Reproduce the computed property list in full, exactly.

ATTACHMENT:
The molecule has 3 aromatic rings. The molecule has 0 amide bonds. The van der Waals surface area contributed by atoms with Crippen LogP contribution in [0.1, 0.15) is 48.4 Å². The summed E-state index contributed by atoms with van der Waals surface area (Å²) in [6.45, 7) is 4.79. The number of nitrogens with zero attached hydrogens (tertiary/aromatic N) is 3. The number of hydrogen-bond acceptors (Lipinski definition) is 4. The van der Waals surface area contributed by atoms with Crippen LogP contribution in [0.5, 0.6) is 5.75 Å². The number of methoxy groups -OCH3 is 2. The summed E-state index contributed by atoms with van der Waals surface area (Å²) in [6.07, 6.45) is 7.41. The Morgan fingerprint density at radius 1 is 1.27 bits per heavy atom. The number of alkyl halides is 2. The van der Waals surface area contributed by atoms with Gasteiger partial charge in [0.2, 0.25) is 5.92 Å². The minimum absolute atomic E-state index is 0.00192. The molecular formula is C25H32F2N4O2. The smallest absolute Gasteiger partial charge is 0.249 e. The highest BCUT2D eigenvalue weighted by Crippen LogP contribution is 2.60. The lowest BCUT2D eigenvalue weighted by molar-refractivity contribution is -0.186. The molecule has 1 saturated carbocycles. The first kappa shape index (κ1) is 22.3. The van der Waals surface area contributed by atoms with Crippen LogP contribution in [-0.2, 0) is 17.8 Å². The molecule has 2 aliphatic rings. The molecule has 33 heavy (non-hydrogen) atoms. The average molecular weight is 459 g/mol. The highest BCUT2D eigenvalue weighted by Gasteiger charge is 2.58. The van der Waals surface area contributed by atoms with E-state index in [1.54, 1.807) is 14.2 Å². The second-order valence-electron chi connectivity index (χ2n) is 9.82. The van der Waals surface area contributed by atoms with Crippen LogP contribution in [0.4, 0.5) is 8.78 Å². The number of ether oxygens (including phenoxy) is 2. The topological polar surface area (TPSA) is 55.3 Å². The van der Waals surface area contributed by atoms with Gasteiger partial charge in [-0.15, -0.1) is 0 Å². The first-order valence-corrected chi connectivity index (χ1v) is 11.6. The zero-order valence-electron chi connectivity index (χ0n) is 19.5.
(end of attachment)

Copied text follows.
The molecule has 3 aromatic rings. The molecule has 0 amide bonds. The van der Waals surface area contributed by atoms with Crippen LogP contribution in [0.1, 0.15) is 48.4 Å². The summed E-state index contributed by atoms with van der Waals surface area (Å²) in [6.45, 7) is 4.79. The number of nitrogens with zero attached hydrogens (tertiary/aromatic N) is 3. The number of hydrogen-bond acceptors (Lipinski definition) is 4. The van der Waals surface area contributed by atoms with Crippen LogP contribution in [0.5, 0.6) is 5.75 Å². The number of methoxy groups -OCH3 is 2. The summed E-state index contributed by atoms with van der Waals surface area (Å²) in [6.07, 6.45) is 7.41. The Morgan fingerprint density at radius 1 is 1.27 bits per heavy atom. The number of alkyl halides is 2. The van der Waals surface area contributed by atoms with Gasteiger partial charge in [0.2, 0.25) is 5.92 Å². The minimum absolute atomic E-state index is 0.00192. The molecular formula is C25H32F2N4O2. The smallest absolute Gasteiger partial charge is 0.249 e. The highest BCUT2D eigenvalue weighted by Crippen LogP contribution is 2.60. The lowest BCUT2D eigenvalue weighted by molar-refractivity contribution is -0.186. The molecule has 1 saturated carbocycles. The first kappa shape index (κ1) is 22.3. The van der Waals surface area contributed by atoms with Crippen LogP contribution in [-0.2, 0) is 17.8 Å². The molecule has 2 aliphatic rings. The molecule has 33 heavy (non-hydrogen) atoms. The average molecular weight is 459 g/mol. The highest BCUT2D eigenvalue weighted by Gasteiger charge is 2.58. The van der Waals surface area contributed by atoms with E-state index in [1.54, 1.807) is 14.2 Å². The second-order valence-electron chi connectivity index (χ2n) is 9.82. The van der Waals surface area contributed by atoms with Crippen LogP contribution in [0.4, 0.5) is 8.78 Å². The number of ether oxygens (including phenoxy) is 2. The topological polar surface area (TPSA) is 55.3 Å². The van der Waals surface area contributed by atoms with Gasteiger partial charge in [-0.15, -0.1) is 0 Å². The first-order valence-corrected chi connectivity index (χ1v) is 11.6. The zero-order valence-electron chi connectivity index (χ0n) is 19.5.